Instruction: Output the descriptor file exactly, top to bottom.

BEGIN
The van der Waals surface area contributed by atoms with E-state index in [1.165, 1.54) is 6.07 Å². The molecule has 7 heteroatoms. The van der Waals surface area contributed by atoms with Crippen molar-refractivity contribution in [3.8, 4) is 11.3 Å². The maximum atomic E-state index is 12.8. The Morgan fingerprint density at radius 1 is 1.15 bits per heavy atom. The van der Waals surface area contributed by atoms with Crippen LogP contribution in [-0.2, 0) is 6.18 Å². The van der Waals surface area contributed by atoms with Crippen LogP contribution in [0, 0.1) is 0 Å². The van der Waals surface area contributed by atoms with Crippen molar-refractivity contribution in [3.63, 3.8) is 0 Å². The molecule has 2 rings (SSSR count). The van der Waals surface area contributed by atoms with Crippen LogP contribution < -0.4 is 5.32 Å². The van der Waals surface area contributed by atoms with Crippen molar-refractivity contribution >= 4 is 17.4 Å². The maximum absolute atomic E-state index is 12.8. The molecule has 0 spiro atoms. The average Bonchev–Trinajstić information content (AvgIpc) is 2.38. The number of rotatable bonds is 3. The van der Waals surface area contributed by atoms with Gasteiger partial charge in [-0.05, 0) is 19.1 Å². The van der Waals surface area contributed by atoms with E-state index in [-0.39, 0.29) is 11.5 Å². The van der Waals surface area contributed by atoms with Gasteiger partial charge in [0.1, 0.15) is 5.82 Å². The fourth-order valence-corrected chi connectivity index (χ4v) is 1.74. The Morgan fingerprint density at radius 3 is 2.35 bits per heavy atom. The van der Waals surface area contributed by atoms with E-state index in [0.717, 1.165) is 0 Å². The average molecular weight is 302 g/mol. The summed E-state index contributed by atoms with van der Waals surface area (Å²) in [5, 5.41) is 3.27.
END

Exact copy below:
The van der Waals surface area contributed by atoms with E-state index in [1.165, 1.54) is 6.07 Å². The molecule has 7 heteroatoms. The van der Waals surface area contributed by atoms with Crippen molar-refractivity contribution in [3.8, 4) is 11.3 Å². The maximum atomic E-state index is 12.8. The Morgan fingerprint density at radius 1 is 1.15 bits per heavy atom. The van der Waals surface area contributed by atoms with Crippen LogP contribution in [-0.2, 0) is 6.18 Å². The van der Waals surface area contributed by atoms with Crippen LogP contribution in [0, 0.1) is 0 Å². The van der Waals surface area contributed by atoms with Crippen molar-refractivity contribution in [3.63, 3.8) is 0 Å². The molecule has 2 rings (SSSR count). The van der Waals surface area contributed by atoms with Crippen LogP contribution < -0.4 is 5.32 Å². The van der Waals surface area contributed by atoms with Crippen molar-refractivity contribution >= 4 is 17.4 Å². The maximum absolute atomic E-state index is 12.8. The molecule has 0 spiro atoms. The average Bonchev–Trinajstić information content (AvgIpc) is 2.38. The number of rotatable bonds is 3. The van der Waals surface area contributed by atoms with Gasteiger partial charge in [-0.05, 0) is 19.1 Å². The van der Waals surface area contributed by atoms with E-state index in [-0.39, 0.29) is 11.5 Å². The van der Waals surface area contributed by atoms with Gasteiger partial charge in [0.1, 0.15) is 5.82 Å². The fourth-order valence-corrected chi connectivity index (χ4v) is 1.74. The Morgan fingerprint density at radius 3 is 2.35 bits per heavy atom. The van der Waals surface area contributed by atoms with E-state index in [0.717, 1.165) is 0 Å². The average molecular weight is 302 g/mol. The summed E-state index contributed by atoms with van der Waals surface area (Å²) in [5, 5.41) is 3.27.